Westworld Season 2 Review - The Good, The Bad, and The Things You Missed
Is this now?
Well, not exactly since I wrote this possibly weeks before this present moment. And I'm also several weeks behind in reviewing Westworld Season 2.
Since I'm so late, let's jump right into the topic of this post:
Westward Season 2 Review: The Good, The Bad, and The Things You Missed
And yes. There'll be plenty of spoilers, so don't say I didn't warn you.
She was so creepy and badass this season. I loved it! In season one, there was a distinct separation between the Wyatt part of her brain and the Dolores part. But in season two, these two parts merged to where I really did feel like Dolores was her own person that was a combination of the two.
What was so creepy about it was how she could switch between the sweet farm girl and the vengeful Wyatt. Evan Rachel Wood does such a great job. The way she juggles the two sides of Dolores was both off-putting but natural. This combination of sides makes Dolores such a unique and fascinating character. I love seeing the damsel in distress get fed up with her role and decide to get vengeance on everyone who hurt her. It's such a delicious turning of a trope on its head.
I love her sense of humor and that she has a heart for others. She hasn't been consumed with vengeance like Dolores. She's one of the most three-dimensional characters. Her search for her daughter was compelling and easy to root for, but I love how she chose to sacrifice being with her daughter for her daughter’s safety.
But I will admit, towards the end of the season, she became too powerful. I liked the idea of her being able to harness the ability to communicate and even control other hosts, but her being able to on such a large-scale was too much for me. I have no doubt that she’ll be back for season three. But I hope she won’t return as powerful. It’s not a good idea to have any one character be so powerful.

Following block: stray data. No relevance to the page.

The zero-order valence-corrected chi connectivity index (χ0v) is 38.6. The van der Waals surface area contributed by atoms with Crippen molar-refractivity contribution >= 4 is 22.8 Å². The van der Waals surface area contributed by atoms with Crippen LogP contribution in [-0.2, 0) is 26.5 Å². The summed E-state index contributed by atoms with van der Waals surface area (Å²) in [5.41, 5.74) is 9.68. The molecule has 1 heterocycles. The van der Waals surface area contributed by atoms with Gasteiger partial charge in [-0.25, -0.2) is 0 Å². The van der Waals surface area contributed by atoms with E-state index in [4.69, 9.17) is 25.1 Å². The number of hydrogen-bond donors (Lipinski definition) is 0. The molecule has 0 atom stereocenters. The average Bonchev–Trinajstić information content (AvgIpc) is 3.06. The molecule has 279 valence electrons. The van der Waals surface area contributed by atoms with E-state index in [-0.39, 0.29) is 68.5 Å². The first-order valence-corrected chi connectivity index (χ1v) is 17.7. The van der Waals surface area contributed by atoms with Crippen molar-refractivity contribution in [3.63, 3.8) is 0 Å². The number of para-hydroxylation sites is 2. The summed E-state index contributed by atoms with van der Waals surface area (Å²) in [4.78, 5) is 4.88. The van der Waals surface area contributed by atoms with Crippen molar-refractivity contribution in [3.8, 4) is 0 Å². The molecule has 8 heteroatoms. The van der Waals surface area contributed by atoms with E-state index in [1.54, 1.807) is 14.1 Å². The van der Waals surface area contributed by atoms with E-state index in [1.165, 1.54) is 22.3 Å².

When it was revealed that William and the Man in Black were the same person, I couldn't wrap my head around how sweet Jimmi Simpson William became Ed Harris William. I hoped that season two would provide more backstory, but I still don't understand how they're supposed to be the same person. Maybe Jimmi Simpson is too good of an actor. Yeah, upon rewatch, I can see how he was holding himself back in season one, but overall I believe that he was a genuinely good person (not to mention I shipped him and Dolores so hard. How their relationship ended still hurts). In season two, the show reveals that he was always faking at being the good guy, but I just don't see it.
The transformation was too drastic and happened too quickly. If they’re going to make a change like this feel believable, the writers need to show it happening over several seasons. But they did it in like a five minute montage in season one. I could understand Ed Harris’ actions in season one, but once they threw in that he's connected to Jimmi Simpson's character, I couldn't understand his arc. And it got even more confusing even season two—partially because they're trying to show how they’re the same person. But that makes his motivations make no sense. If he hates Dolores for being fake, why does he invest in Westworld and in making Delos immortal? Then, he's disappointed when all he can make is fake Deloses. You think he would've figured that out with Dolores and not have wanted to contribute more to this fake reality. He constantly surrounds himself with what is fake while admonishing it for being fake. He’s also supposed to be the fake one and to have had this darkness in him all along. But in season one, he’s his most genuine self around Dolores, which is a pretty good moral man. Then, he turns into “true dark self”, which is someone that Dolores hates. That doesn't make sense.